* Kentucky Virtual Library ($3,866): Used for virtual library access.
* Digital Learning Coach ($8,698.97): Spent $1,566.75 on stipends for on-site student technology coordinators.
* ARP IDEA Basic ($196,896): Spent $27,075.70 on staff salary, ADOS-2 Kit, Riverside Assessments (Protocols), Therapro Inc, laptop for SLP-A, computer monitor, teacher Chromebooks, and sensory room items.
* ARP IDEA Preschool ($20,843): Spent $6,005.64 on sensory items for preschool students.
Additional funding came by way of the CoronaVirus Relief Fund from KDE ($661,953). This funding, however, unlike the other funding sources, was not additional funding. Each year, the Kentucky Department of Education allocates money to each district through SEEK (Support Education Excellence in Kentucky) payments. SEEK payments to school districts were reduced, so state funds were adjusted to counteract that reduction in expected funding. Therefore, this funding source was considered relief funds to replace December SEEK allocations, with federal money replacing the state money that was already scheduled to be disbursed. This funding was spent on staff salaries, benefits, water, PPE, storage bins, social distancing decals, carts for food delivery, cleaning supplies, flags for plan communication, radios, signage earbuds for students, desks, and electricity.
Of the funding provided to Anderson County Schools, which must be used by the September 2024 deadline, the district still has 59% remaining to our schools and students through continued COVID-related needs for the next two years. Plans for the use of those additional funds continue to keep students as the priority: continued recovery of student learning loss and student intervention services, summer academies for standards recovery and mastery for students, intervention staff salaries to provide additional supports for students, additional staff for cleaning for student and staff safety, Chromebooks and instructional technology for students and staff, additional learning platforms and licenses, additional support for extended school services for students, staff professional development for new programs, MTSS- intervention data system to track student progress, supplemental staff to provide instruction for student learning loss, educational resources, PPE, laundromat for students, student food pantry, student ACT prep, summer food STEM learning bus, and indirect costs (the cost of administering the management of the funds).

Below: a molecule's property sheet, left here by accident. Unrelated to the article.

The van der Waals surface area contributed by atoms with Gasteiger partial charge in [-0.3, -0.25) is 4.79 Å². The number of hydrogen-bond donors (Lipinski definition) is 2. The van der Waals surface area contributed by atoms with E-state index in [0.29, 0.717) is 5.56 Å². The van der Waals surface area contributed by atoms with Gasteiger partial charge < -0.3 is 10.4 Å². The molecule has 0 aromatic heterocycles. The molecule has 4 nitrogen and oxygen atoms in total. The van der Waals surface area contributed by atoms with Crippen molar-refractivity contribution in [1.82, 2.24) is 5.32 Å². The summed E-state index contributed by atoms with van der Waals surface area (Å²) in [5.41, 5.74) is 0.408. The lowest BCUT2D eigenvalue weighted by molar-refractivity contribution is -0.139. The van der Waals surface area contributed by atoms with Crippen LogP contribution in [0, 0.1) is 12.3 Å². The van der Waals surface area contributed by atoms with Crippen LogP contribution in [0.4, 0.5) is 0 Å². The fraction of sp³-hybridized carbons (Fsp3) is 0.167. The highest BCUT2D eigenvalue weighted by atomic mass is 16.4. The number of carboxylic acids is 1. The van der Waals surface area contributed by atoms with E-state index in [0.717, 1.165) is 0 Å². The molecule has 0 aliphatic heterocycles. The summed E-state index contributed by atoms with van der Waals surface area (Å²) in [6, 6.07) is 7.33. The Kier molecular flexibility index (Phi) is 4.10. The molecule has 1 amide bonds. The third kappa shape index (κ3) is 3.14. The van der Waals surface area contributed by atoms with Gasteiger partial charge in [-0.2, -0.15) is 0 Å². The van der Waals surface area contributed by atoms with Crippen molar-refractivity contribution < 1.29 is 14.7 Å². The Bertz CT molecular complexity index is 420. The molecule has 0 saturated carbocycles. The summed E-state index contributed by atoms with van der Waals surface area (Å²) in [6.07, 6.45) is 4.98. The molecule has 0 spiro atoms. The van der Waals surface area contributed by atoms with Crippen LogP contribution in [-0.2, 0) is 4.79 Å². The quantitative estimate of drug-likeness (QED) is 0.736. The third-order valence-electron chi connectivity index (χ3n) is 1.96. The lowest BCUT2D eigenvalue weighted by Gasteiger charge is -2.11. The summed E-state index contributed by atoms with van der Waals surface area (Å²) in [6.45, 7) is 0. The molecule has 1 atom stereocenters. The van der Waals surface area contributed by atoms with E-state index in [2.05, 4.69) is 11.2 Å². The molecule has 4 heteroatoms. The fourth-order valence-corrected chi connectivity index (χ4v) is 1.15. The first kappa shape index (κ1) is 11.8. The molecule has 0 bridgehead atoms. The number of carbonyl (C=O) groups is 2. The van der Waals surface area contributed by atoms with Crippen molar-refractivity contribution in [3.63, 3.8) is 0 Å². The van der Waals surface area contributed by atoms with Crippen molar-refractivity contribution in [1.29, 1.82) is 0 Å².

As the past spending and future spending make clear, there were no decisions made without laborious thought that was focused, as always, on the children in our schools. There were no decisions made without guidance and input from those affected in the district. There were no decisions made without transparency. If you want your children in a district that cares about children more than anything else, then you’ve found your place in Anderson County Schools.
The following is a list of posts/articles concerning input requested, information concerning, or details related to COVID-relief funding:
April 1st, 2020: Posted agenda and an invitation to stream the Board Meeting—Additional essential function/duty pay on the agenda
June 5th, 2020: Posted agenda and an invitation to stream the Board Meeting—Discussion of ESSER and GEERS funding on the agenda
July 6th, 2020: Long-Range Planning Public Forum announcement
July 13th, 2020: Posted agenda and an invitation to stream the Board Meeting—Food Service/Custodial/Substitute Teacher COVID Response discussion on the agenda
May 20th, 2021: Posted agenda and an invitation to stream the Board Meeting—Discussion of ESSER II funds, spending plan approval, tentative budget, and technology plan
June 14th, 2021: Posted agenda and an invitation to stream the Board Meeting—Trauma-informed plan, large purchases discussion, financial report discussion
July 16th, 2021: Survey asking for community stakeholder input on spending and needs
The full spending plan can be found on the Anderson County Schools Homepage under AC Schools 2021 Reopening Plan, titled “2021 Safe Return to In-person Instruction and Continuity of Services Plan”